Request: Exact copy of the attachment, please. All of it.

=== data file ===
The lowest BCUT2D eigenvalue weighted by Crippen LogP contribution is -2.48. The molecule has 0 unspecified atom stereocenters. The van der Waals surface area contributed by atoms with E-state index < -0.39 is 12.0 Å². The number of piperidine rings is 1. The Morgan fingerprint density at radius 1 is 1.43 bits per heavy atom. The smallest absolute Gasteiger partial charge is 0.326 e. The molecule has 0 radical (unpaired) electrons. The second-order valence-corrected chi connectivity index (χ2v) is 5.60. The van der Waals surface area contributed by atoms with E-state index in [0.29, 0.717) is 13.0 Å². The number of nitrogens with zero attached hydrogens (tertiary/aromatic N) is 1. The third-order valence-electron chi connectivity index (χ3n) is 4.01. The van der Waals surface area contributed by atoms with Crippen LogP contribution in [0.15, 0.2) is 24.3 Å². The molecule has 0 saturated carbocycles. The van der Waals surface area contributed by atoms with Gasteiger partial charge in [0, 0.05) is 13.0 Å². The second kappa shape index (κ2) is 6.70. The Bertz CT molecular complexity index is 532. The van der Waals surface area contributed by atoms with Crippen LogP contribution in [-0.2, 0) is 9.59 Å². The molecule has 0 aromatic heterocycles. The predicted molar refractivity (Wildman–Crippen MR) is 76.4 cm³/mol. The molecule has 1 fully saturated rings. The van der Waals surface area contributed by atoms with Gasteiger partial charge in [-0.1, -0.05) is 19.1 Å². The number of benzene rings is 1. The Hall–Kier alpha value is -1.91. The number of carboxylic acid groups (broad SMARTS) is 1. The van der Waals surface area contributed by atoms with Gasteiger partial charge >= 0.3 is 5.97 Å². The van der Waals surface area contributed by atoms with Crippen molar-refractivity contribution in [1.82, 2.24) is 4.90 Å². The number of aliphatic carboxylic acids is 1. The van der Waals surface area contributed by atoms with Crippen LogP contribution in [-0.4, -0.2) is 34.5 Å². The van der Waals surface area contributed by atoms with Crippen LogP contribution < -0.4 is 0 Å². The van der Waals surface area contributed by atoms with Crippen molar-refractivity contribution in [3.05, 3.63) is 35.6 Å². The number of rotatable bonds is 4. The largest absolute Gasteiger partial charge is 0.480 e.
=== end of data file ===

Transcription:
The lowest BCUT2D eigenvalue weighted by Crippen LogP contribution is -2.48. The molecule has 0 unspecified atom stereocenters. The van der Waals surface area contributed by atoms with E-state index < -0.39 is 12.0 Å². The number of piperidine rings is 1. The Morgan fingerprint density at radius 1 is 1.43 bits per heavy atom. The smallest absolute Gasteiger partial charge is 0.326 e. The molecule has 0 radical (unpaired) electrons. The second-order valence-corrected chi connectivity index (χ2v) is 5.60. The van der Waals surface area contributed by atoms with E-state index in [0.29, 0.717) is 13.0 Å². The number of nitrogens with zero attached hydrogens (tertiary/aromatic N) is 1. The third-order valence-electron chi connectivity index (χ3n) is 4.01. The van der Waals surface area contributed by atoms with Crippen LogP contribution in [0.15, 0.2) is 24.3 Å². The molecule has 0 saturated carbocycles. The van der Waals surface area contributed by atoms with Gasteiger partial charge in [0, 0.05) is 13.0 Å². The second kappa shape index (κ2) is 6.70. The Bertz CT molecular complexity index is 532. The van der Waals surface area contributed by atoms with Crippen LogP contribution in [-0.2, 0) is 9.59 Å². The molecule has 0 aromatic heterocycles. The predicted molar refractivity (Wildman–Crippen MR) is 76.4 cm³/mol. The molecule has 1 fully saturated rings. The van der Waals surface area contributed by atoms with Gasteiger partial charge in [-0.1, -0.05) is 19.1 Å². The number of benzene rings is 1. The Hall–Kier alpha value is -1.91. The number of carboxylic acid groups (broad SMARTS) is 1. The van der Waals surface area contributed by atoms with Gasteiger partial charge >= 0.3 is 5.97 Å². The van der Waals surface area contributed by atoms with Crippen molar-refractivity contribution in [1.82, 2.24) is 4.90 Å². The number of aliphatic carboxylic acids is 1. The van der Waals surface area contributed by atoms with Crippen LogP contribution in [-0.4, -0.2) is 34.5 Å². The van der Waals surface area contributed by atoms with Crippen LogP contribution < -0.4 is 0 Å². The van der Waals surface area contributed by atoms with Crippen molar-refractivity contribution in [3.05, 3.63) is 35.6 Å². The number of rotatable bonds is 4. The largest absolute Gasteiger partial charge is 0.480 e.